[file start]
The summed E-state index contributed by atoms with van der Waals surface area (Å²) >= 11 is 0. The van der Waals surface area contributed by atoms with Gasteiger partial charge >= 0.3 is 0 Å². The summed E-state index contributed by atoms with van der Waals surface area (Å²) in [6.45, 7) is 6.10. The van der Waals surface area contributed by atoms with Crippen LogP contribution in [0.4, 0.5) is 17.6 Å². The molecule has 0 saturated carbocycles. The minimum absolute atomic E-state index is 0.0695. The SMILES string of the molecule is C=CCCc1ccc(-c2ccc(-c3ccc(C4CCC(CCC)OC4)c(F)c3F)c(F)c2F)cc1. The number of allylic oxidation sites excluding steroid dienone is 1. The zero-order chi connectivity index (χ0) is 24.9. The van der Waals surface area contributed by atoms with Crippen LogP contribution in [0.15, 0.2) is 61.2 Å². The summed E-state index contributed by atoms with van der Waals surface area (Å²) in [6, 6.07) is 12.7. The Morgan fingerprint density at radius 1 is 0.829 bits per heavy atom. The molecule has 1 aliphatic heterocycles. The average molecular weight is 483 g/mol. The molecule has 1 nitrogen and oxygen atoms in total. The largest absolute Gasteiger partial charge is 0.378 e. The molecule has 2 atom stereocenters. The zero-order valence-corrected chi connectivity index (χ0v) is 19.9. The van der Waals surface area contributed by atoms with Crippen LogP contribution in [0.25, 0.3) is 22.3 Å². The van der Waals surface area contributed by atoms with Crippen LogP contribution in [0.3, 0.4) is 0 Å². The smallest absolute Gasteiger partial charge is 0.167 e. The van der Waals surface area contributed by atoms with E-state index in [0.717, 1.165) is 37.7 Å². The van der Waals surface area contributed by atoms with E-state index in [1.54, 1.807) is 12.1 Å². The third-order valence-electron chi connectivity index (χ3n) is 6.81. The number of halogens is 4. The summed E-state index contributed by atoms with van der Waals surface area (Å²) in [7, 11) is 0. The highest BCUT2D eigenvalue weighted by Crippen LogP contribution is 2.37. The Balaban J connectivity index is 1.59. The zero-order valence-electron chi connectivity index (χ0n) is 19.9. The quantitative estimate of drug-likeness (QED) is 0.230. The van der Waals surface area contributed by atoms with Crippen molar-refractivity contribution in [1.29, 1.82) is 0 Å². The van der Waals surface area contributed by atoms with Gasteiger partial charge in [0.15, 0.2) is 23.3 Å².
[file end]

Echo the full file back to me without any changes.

The summed E-state index contributed by atoms with van der Waals surface area (Å²) >= 11 is 0. The van der Waals surface area contributed by atoms with Gasteiger partial charge >= 0.3 is 0 Å². The summed E-state index contributed by atoms with van der Waals surface area (Å²) in [6.45, 7) is 6.10. The van der Waals surface area contributed by atoms with Crippen LogP contribution in [0.4, 0.5) is 17.6 Å². The molecule has 0 saturated carbocycles. The minimum absolute atomic E-state index is 0.0695. The SMILES string of the molecule is C=CCCc1ccc(-c2ccc(-c3ccc(C4CCC(CCC)OC4)c(F)c3F)c(F)c2F)cc1. The number of allylic oxidation sites excluding steroid dienone is 1. The zero-order chi connectivity index (χ0) is 24.9. The van der Waals surface area contributed by atoms with Crippen LogP contribution in [0.15, 0.2) is 61.2 Å². The summed E-state index contributed by atoms with van der Waals surface area (Å²) in [6, 6.07) is 12.7. The Morgan fingerprint density at radius 1 is 0.829 bits per heavy atom. The molecule has 1 aliphatic heterocycles. The average molecular weight is 483 g/mol. The molecule has 1 nitrogen and oxygen atoms in total. The largest absolute Gasteiger partial charge is 0.378 e. The molecule has 2 atom stereocenters. The zero-order valence-corrected chi connectivity index (χ0v) is 19.9. The van der Waals surface area contributed by atoms with Crippen LogP contribution in [0.25, 0.3) is 22.3 Å². The van der Waals surface area contributed by atoms with Crippen LogP contribution in [0.3, 0.4) is 0 Å². The smallest absolute Gasteiger partial charge is 0.167 e. The van der Waals surface area contributed by atoms with E-state index in [0.717, 1.165) is 37.7 Å². The van der Waals surface area contributed by atoms with E-state index in [1.54, 1.807) is 12.1 Å². The third-order valence-electron chi connectivity index (χ3n) is 6.81. The number of halogens is 4. The summed E-state index contributed by atoms with van der Waals surface area (Å²) in [7, 11) is 0. The highest BCUT2D eigenvalue weighted by Crippen LogP contribution is 2.37. The Balaban J connectivity index is 1.59. The zero-order valence-electron chi connectivity index (χ0n) is 19.9. The quantitative estimate of drug-likeness (QED) is 0.230. The van der Waals surface area contributed by atoms with Crippen molar-refractivity contribution in [1.29, 1.82) is 0 Å². The van der Waals surface area contributed by atoms with Gasteiger partial charge in [0.15, 0.2) is 23.3 Å².